• U.S.

Milestones: Feb. 2, 1962

3 minute read
TIME

Married. Piper Laurie, 30, a cupcake in Hollywood confections until she walked out on a long-term Universal-International contract to search for more “challenging” roles (The Hustler); and Joseph Morgenstern, 29, New York Herald Tribune drama reporter, who met her on an interview; both for the first time; in Long Beach, Calif.

Died. Donald G. Nutter, 46, Montana’s outspoken Republican Governor, a World War II bomber pilot who later served in the state senate, won the governorship in 1960 on a hold-the-budget plank, condemned the United Nations as “a forum for the enemies” and refused to proclaim U.N. Day in Montana; in the crash of a state Air National Guard C-47 into a Montana mountainside.

Died. Charles “Lucky” Luciano (born Salvatore Lucania), 64, a classic hoodlum: of a heart attack; near Naples. Sicily-born Luciano rose from New York’s Lower East Side to become overlord of the city’s gangsters and whores, had hundreds of police on his payroll and held court in his suite at the Waldorf Towers, beat the rap for gambling, narcotics, assault, grand larceny, bootlegging and driving without a license, until he was brought to book by young Prosecutor Thomas E. Dewey in 1936 and sentenced to 30 to 50 years for compulsory prostitution. Said Lucky, years after he was paroled in 1946 by then Governor Dewey and deported to Italy: “They blamed everything but the second World War on me.”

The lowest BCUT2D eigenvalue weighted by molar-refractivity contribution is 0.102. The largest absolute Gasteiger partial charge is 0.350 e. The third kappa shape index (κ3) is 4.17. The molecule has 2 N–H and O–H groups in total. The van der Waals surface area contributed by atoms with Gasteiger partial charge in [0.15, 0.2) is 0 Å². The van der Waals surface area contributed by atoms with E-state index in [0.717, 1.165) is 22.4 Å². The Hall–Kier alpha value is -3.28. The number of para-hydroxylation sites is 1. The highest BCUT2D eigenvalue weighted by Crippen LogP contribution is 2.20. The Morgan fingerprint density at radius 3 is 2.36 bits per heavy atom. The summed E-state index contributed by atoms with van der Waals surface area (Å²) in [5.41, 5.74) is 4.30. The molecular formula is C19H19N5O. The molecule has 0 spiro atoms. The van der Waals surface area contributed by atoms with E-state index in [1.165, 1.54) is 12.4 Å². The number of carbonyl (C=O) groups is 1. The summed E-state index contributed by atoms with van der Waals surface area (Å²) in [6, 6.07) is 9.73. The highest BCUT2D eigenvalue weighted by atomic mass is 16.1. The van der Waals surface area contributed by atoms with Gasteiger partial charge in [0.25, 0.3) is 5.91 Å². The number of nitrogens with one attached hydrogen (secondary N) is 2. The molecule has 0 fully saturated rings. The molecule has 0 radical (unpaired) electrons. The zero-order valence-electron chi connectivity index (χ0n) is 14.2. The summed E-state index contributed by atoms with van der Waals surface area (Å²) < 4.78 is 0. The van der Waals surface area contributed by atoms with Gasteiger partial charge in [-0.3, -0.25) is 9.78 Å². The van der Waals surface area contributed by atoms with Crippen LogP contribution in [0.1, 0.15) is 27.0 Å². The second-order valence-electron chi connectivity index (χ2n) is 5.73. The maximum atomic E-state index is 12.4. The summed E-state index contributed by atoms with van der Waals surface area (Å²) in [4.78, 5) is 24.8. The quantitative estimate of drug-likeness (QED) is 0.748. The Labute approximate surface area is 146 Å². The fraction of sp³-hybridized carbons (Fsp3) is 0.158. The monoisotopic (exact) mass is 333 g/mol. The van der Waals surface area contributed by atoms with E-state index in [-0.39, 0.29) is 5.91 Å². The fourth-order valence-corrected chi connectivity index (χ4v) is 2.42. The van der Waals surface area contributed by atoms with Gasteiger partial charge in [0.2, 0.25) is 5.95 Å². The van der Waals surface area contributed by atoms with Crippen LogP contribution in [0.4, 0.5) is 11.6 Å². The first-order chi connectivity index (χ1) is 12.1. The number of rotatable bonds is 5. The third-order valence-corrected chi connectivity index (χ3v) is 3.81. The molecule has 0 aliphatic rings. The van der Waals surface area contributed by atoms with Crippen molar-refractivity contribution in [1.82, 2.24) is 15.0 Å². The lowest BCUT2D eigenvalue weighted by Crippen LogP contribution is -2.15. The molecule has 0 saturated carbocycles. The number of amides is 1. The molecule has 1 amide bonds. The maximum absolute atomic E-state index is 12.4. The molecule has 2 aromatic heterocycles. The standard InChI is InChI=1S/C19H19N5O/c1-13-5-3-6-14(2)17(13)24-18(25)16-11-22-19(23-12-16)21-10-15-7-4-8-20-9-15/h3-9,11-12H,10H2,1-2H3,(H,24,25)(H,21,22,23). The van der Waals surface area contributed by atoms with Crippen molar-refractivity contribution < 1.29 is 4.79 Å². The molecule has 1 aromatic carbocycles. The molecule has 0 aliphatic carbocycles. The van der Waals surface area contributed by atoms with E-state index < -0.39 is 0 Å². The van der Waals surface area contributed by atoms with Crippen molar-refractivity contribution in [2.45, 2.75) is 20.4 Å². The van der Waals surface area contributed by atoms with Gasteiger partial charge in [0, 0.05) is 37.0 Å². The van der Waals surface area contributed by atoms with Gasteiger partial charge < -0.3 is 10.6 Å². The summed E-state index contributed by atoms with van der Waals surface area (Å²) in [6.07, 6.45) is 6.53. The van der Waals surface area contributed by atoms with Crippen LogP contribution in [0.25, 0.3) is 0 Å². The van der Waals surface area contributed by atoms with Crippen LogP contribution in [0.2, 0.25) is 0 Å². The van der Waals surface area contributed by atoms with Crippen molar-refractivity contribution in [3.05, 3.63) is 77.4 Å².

Died. Andrew Frank Schoeppel, 67, plain-spoken Republican U.S. Senator from Kansas who climbed local and state political rungs to the governorship in 1942, moved up to Capitol Hill in 1948, amassed an isolationist record that often put him at odds with Fellow Kansan Dwight Eisenhower; of cancer; at the Navy hospital in Bethesda. Md.

Died. Robinson Jeffers, 75, solitary poet of gloom, whose half-century of tragic, ironic verse won the 1960 Shelley Memorial Award; after a long illness; in Carmel, Calif. Best known for his vividly free adaptation of Euripides’ Medea, he judged civilization as “a transient sickness,” wrote from the tower of a massive granite house that he built near the rugged Big Sur region of the California coast.

Died. Natalia Ivanovna Sedova Trotsky, 79, frail wife of late Revolutionary Leon Trotsky; outside Paris. An active revolutionist by 15, she met Trotsky in Paris in 1902, was jailed with him in Russia after the abortive 1905 revolution, rose to high bureaucratic posts with him (e.g., director of museums) after the 1917 Bolshevik victory, fled with him in 1928, tried vainly to get Nikita Khrushchev to restore him to honor in the Communist constellation.

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